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'Policing Gangs in America' wins book award for ASU professor

June 04, 2008
An exhaustive study of the police response to gangs in four U.S. cities, co-authored by an ASU professor, has received international acclaim. The Academy of Criminal Justice Studies (ACJS) chose Policing Gangs in America (Cambridge University Press), co-authored by Charles Katz of ASU’s School of Criminology and Criminal Justice, for its 2008 Outstanding Book Award.

Katz and Vincent Webb from Sam Houston State University received a grant from the National Institute of Justice to study gang units within the police departments of Phoenix, Albuquerque, Las Vegas, and Inglewood, Calif. “We looked at topics including why police gang units were created, how and why they respond in the ways they do to gang activity, and how effective they are,” Katz says.

Information-gathering techniques Katz and Webb employed in each of the four cities included observing officers in the field for periods of up to three months, interviewing officers and community leaders, and examining local news coverage of gangs.

The authors’ findings showed both positive and negative aspects of police gang units. “These units can become isolated from the public and other officers; they can turn into mini-departments within a police department,” Katz says. “This situation is problematic and runs in contrast to the trend in recent years for police operations to emphasize a freer communication flow within departments and with the public.”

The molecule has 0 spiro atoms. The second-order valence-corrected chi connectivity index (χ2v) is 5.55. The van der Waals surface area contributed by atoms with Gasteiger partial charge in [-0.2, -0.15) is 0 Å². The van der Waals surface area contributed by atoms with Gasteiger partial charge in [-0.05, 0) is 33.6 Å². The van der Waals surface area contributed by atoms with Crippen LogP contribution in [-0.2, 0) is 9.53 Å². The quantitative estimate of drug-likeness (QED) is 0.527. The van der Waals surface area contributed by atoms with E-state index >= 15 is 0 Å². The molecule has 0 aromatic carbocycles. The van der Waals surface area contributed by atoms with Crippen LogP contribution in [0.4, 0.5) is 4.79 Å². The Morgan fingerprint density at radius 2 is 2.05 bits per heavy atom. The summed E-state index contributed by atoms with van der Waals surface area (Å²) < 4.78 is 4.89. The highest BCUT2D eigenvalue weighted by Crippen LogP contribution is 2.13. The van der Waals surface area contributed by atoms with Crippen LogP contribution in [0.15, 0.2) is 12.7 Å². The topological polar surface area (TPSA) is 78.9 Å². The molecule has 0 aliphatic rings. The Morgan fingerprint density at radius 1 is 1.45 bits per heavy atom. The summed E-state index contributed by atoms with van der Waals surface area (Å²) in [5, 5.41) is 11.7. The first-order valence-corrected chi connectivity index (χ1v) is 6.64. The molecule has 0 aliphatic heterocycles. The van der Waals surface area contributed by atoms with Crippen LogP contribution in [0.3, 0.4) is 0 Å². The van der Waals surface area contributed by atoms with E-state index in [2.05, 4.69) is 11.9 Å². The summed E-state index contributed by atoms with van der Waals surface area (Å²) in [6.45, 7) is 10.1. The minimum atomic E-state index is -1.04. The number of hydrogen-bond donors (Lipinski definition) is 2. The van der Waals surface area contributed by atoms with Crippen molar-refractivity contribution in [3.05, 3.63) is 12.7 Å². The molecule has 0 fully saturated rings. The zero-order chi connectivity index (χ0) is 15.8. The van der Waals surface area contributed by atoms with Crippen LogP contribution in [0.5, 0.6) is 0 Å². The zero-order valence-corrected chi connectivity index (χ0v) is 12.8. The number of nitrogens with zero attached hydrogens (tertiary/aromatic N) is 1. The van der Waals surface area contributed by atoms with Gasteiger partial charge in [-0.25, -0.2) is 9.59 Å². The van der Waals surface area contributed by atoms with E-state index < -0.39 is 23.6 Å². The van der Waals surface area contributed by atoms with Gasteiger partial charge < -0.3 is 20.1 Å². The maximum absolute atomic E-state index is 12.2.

On the plus side, Katz and Webb found that gang units engage in proper procedures in handling intelligence they gather related to gang activity. Katz notes that past studies, focusing on gang policing before the establishment of gang units, found that gang intelligence systems were lacking, with officers tending to engage in ad hoc decision-making.

The ACJS Outstanding Book Award for 2008 recognizes Policing Gangs in America for its “outstanding contribution to the study of crime and criminal justice.” ACJS is an international association that promotes criminal justice education, research and policy analysis for educators and practitioners.

“This recognition is indicative of the outstanding work produced by School of Criminology and Criminal Justice faculty,” says Scott Decker, the school’s director, who nominated Katz for the ACJS award. “Our faculty members work collaboratively with academic and law enforcement colleagues around the world to make positive changes in policing, corrections, juvenile justice, terrorism, drug use, and other critical criminal justice issues.”

Katz is an associate professor who also is director of ASU’s Center for Violence Prevention and Community Safety. He is lending his expertise to a team of U.S. educators and law enforcement practitioners who are working to reduce gang-related violent crime on Caribbean islands including Antigua, Trinidad and Tobago. Katz earned his Ph.D. from the University of Nebraska at Omaha in 1997.

Located on ASU’s West campus, the School of Criminology and Criminal Justice offers bachelor’s, master’s and doctoral degree programs. More information is available at